There was the washing and the packaging and the labeling oh my! And then it was time to leave and I was a bit nervous.

The great thing was that as soon as I got there and saw that the 4 boxes I had shipped had arrived safely and I could set up my classroom I felt a lot better.

I have no photos of my classes. I'm not good at that. When I begin to teach, that is my focus and I forget about the fact that I have a blog.  I did get some pictures from the Workshop Review which is always fun. It's when we get the opportunity to see what all of the other classes were working on. So here are some photos of friends that were the least blurry since I was laughing and couldn't manage to keep the camera still.
 Deb Menz, Jacey Boggs and Sarah Wroot who brought me some British Wensleydale!
 Stephenie Gaustad who is coming to teach in June and Sara Lamb who is coming to teach this week!
 Michelle Boyd who is one of the great instructors at the Olds College Master Spinners Program and Jacey again.
 Amy King and Evil Michelle!
 Evil again and my favorite Bug Girl and some nutty person.
 Gord Lendrum, who I spent a lot of time sucking up to, and Barry Schacht who already loves me and that Jacey again. (She was my room mate by the way)
 Richard Ashford with Michelle Boyd spinning on the 30" Elizabeth.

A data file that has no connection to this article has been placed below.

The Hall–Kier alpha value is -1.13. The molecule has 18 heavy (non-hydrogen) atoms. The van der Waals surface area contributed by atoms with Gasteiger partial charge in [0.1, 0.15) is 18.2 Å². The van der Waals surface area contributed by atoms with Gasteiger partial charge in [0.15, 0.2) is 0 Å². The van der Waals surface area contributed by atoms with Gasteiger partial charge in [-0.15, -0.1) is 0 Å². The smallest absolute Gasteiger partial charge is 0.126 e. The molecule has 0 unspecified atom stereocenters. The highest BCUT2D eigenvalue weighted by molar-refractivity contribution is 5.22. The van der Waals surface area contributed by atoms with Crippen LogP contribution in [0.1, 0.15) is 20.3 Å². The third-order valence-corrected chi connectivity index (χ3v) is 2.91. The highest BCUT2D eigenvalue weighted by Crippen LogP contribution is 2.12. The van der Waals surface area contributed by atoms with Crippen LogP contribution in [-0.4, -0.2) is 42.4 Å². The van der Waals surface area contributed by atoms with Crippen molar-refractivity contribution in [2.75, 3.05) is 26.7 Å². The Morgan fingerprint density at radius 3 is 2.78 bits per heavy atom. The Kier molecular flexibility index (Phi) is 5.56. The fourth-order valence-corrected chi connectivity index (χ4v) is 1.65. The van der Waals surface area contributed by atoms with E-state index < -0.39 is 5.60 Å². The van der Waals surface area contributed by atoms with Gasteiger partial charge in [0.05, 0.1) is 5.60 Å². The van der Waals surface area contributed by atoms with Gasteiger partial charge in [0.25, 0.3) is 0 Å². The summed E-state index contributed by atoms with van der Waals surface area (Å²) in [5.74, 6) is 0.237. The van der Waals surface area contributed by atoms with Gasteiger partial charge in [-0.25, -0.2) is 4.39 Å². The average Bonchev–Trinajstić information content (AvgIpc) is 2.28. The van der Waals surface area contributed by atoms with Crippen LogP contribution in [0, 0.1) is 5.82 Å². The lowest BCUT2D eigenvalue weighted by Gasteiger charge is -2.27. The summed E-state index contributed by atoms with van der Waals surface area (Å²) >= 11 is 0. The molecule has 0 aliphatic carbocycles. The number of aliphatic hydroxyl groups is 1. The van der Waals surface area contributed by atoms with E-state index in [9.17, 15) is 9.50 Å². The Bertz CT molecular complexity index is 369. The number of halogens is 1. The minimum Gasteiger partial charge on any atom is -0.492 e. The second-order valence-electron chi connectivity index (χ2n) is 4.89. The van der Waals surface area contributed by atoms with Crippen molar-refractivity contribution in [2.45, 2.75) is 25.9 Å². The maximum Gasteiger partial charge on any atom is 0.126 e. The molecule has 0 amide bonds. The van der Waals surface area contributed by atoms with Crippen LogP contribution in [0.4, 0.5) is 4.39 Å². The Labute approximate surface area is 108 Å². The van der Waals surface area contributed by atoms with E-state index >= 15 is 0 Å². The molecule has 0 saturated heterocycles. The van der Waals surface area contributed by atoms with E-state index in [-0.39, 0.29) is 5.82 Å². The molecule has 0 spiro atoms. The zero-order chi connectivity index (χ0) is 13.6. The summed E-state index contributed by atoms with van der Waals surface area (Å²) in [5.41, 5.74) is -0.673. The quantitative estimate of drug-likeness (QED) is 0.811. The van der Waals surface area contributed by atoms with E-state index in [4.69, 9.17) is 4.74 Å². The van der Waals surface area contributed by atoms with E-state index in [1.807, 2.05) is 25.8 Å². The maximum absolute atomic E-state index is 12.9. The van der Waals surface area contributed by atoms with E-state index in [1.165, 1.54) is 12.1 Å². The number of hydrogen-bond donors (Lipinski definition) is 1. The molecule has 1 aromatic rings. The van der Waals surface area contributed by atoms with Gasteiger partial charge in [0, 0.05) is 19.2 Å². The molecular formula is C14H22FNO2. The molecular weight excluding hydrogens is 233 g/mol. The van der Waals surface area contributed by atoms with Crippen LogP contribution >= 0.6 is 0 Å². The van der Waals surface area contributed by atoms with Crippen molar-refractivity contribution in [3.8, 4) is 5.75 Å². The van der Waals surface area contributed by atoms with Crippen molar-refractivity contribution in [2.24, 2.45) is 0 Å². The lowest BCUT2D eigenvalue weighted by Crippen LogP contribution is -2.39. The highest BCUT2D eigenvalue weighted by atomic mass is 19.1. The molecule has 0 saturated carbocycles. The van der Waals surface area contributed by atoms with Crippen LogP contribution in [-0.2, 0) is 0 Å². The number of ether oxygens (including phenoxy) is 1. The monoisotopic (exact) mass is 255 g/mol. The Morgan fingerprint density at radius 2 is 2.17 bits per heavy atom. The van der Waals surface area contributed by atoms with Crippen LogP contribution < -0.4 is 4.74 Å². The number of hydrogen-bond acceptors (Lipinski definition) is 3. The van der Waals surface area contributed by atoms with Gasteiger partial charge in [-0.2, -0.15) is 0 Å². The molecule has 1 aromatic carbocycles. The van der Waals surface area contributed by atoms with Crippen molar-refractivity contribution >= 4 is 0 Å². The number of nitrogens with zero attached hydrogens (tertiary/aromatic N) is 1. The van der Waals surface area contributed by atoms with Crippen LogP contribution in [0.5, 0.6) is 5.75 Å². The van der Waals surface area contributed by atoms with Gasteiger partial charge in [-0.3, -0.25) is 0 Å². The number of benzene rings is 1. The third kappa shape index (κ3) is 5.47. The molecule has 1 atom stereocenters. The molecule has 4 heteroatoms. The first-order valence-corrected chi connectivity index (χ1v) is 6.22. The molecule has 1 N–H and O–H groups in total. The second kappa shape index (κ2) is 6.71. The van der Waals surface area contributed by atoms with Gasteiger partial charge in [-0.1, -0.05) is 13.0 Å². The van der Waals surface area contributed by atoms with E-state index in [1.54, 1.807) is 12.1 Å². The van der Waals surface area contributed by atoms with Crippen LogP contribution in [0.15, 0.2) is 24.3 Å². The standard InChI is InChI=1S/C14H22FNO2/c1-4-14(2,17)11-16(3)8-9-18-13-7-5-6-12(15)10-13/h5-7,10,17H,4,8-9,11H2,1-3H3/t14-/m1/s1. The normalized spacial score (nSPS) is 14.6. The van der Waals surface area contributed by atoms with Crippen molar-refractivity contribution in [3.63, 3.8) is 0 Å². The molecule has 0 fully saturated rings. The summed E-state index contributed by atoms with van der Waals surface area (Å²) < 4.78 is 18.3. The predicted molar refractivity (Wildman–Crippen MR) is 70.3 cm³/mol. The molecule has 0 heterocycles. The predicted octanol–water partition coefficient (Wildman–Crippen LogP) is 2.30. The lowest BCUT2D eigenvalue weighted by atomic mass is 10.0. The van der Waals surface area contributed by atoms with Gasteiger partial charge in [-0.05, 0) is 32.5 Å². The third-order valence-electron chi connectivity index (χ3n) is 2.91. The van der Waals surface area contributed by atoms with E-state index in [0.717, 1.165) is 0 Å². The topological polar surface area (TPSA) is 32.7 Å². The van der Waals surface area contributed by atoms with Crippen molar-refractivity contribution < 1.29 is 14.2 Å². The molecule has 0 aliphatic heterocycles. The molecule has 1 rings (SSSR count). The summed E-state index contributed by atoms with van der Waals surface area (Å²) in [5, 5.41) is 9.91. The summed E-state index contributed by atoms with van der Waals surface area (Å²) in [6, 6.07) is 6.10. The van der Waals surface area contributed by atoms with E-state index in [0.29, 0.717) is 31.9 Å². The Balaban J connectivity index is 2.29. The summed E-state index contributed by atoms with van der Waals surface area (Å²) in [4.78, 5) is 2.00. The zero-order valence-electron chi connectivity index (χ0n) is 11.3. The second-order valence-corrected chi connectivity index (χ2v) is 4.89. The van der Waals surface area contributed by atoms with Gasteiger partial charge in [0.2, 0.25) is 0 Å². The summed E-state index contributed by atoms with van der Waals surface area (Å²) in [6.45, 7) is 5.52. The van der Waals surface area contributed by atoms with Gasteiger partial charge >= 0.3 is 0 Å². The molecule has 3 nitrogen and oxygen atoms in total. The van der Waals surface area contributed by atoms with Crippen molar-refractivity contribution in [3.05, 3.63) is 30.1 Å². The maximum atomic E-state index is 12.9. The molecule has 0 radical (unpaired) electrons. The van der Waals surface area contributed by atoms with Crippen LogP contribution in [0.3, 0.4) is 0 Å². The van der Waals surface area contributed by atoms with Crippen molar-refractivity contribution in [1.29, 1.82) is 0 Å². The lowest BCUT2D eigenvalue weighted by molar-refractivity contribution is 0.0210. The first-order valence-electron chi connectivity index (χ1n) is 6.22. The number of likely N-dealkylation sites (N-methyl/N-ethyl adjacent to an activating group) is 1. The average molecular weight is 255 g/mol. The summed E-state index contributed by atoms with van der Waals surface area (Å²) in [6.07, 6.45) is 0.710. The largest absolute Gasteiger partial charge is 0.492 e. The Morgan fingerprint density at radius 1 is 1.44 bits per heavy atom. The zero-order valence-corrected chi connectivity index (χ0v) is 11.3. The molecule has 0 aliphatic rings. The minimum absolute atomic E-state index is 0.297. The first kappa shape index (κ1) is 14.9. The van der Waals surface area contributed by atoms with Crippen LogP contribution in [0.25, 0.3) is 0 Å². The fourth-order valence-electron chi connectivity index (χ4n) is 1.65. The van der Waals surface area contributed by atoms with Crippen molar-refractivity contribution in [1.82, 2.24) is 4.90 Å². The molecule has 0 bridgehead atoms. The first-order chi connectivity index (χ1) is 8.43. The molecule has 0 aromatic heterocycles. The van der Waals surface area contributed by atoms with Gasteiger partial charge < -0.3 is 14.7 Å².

Dave Van Stralen from Louet
 Jonathan Bosworth talking about his Chinese style reproduction wheel.
 Kelly Rota spinning two threads at the same time on that wheel.
 Barry Schacht checking out a Sidekick in the Spunky Eclectic booth.
Barry and Dave Paul from the Merlin Tree who is a fantastic wheel builder and the man I send all the people to when they need repairs or a new flyer or a reproduction Canadian Production wheel.

After all of these photos I was back to work singing lovely things about hand combing and longwools and so the picture taking stopped.

It was a fantastic time and though a little bit of nervous is a good thing I think, I was happy with how everything went and I hope that all of the people in my classes were happy and learned something new and maybe will begin to branch out in the types of wools they choose for projects.

Saturday night I missed the spin in because I accidentally fell asleep and didn't wake up until it was over. Also, Saturday afternoon a reptile show was moving into the hotel. There were plenty of aquariums with snakes and lizards and turtles. I couldn't check out fast enough on Sunday. I had a lot of terrible visions of snakes loose and lost in the hotel.